Archive for the ‘Downtown’ Category

Writer-designers to appear at RADAR

Laura Albert, Savannah Knoop

Savannah Knoop (pictured at right in 2007 with erstwhile JT LeRoy writer Laura Albert), who for several years played the role of JT LeRoy in public — as seen here, where she is referred to as “Trannie to the Stars” — will appear as herself in the monthly RADAR reading series Tuesday at 6:00 pm at the San Francisco Public Library. Knoop, a fashion designer, is the author of “Girl Boy Girl,” a memoir about the hoax. (“Knoop” means “knot” in Dutch, by the way, a suitable name for someone with a tangled identity.)

Also appearing is Meliza Bañales, who also designs clothing in addition to being a writer, filmmaker and performance artist, and Chelsea Starr, ditto. These are the kind of people for whom the Bay Area queer arts scene was invented; and if it didn’t already exist, they would invent it. Produced by Michelle Tea (who else?), the reading will be at 6:00 pm at the SF Public Library Main Branch [map].

Unless there is a riot following the Prop. 8 decision by the California Supreme Court.

The Mysteries of Pittsburgh: The Movie

MOP014_Peter Sarsgaard as Cleveland Arning and Jon Foster as Art Bechstein stare up at the cloud factory

[Peter Sarsgaard & Jon Foster contemplate The Cloud Factory. Courtesy Peace Arch Films.]

Michael Chabon’s first novel, The Mysteries of Pittsburgh, has been made into a feature film (website here) opening this Friday evening at the Embarcadero Center Cinema. It stars Jon Foster as Art Bechstein and Nick Nolte as his gangster dad, Sienna Miller as the love interest, and Peter Sarsgaard as the jealous semi-ex boyfriend. To quote the plot summary from the ticket page:

A coming-of-age story set in the faded glory of early 1980s-era Pittsburgh … the story opens with Art Bechstein (Foster) floundering in his new-found post-college freedom, opting to take the job with the least amount of responsibility he can find (at the appropriately titled Book Barn), while sleep walking through the Series Seven prep courses that will speed him into a job chosen for him by his father (Nolte), far away from the security of his childhood Pittsburgh. Art’s fortunes begin to change when a chance encounter with freshman roommate and part-time drug dealer Mohammed (Omid Abtahi) lands him at a swanky summer party where he falls for the beautifully tipsy Jane Bellwether (Miller). The two quickly connect over a late-night plate of pie, but Jane’s on-again off-again boyfriend Cleveland (Sarsgaard) has other plans for the pair. Taking Art hostage from the dreary Book Barn, Cleveland threatens to throw Art off the top of an abandoned steel mill, a hide-out that Cleveland romantically calls “The Cloud Factory.” Suspended high above Pittsburgh, Art realizes that his summer has finally begun, what would become the last true summer of his life.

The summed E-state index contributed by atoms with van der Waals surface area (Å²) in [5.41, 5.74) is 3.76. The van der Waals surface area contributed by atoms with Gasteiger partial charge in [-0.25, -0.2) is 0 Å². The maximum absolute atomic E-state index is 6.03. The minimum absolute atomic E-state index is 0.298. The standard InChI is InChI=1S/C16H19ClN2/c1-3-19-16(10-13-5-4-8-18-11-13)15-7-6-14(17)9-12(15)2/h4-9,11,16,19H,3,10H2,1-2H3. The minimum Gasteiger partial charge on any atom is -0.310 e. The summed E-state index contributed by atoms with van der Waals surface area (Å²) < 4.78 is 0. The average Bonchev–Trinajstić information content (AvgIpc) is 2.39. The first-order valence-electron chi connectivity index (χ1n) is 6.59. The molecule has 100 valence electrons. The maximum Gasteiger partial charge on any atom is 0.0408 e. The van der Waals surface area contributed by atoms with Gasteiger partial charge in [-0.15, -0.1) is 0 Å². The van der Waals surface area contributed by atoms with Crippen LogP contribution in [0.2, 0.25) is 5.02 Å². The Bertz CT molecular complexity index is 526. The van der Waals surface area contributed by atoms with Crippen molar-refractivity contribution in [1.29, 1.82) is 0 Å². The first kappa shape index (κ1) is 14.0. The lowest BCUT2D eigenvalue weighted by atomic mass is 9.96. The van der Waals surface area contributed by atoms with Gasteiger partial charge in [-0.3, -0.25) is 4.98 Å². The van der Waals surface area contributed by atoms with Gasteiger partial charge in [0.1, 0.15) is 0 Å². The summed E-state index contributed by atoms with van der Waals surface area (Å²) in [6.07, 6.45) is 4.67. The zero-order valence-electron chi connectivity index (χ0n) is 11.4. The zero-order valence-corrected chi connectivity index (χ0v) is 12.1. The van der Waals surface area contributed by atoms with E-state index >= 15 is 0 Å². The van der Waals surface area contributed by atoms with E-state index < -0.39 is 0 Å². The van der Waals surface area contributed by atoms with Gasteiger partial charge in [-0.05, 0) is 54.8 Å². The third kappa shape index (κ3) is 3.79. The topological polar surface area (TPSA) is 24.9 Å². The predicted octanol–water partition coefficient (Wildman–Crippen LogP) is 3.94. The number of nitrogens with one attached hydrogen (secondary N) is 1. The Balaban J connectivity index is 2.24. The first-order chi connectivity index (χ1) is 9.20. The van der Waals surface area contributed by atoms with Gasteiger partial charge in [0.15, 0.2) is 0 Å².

Superfans of the book should know that the director and screenwriter, Rawson Marshall Thurber (Dodgeball) has substantially reworked the material to make it more cinematic; you may already have noticed that one major character is entirely gone from the summary above, and a lot of other stuff has been dropped, added, or otherwise changed. But in spite of all that, it really captures the essence of the book — which isn’t surprising, as Michael Chabon himself was intimately involved with the development of the film, giving a great deal of support to Thurber and feedback on his script, and he has approved of the final product.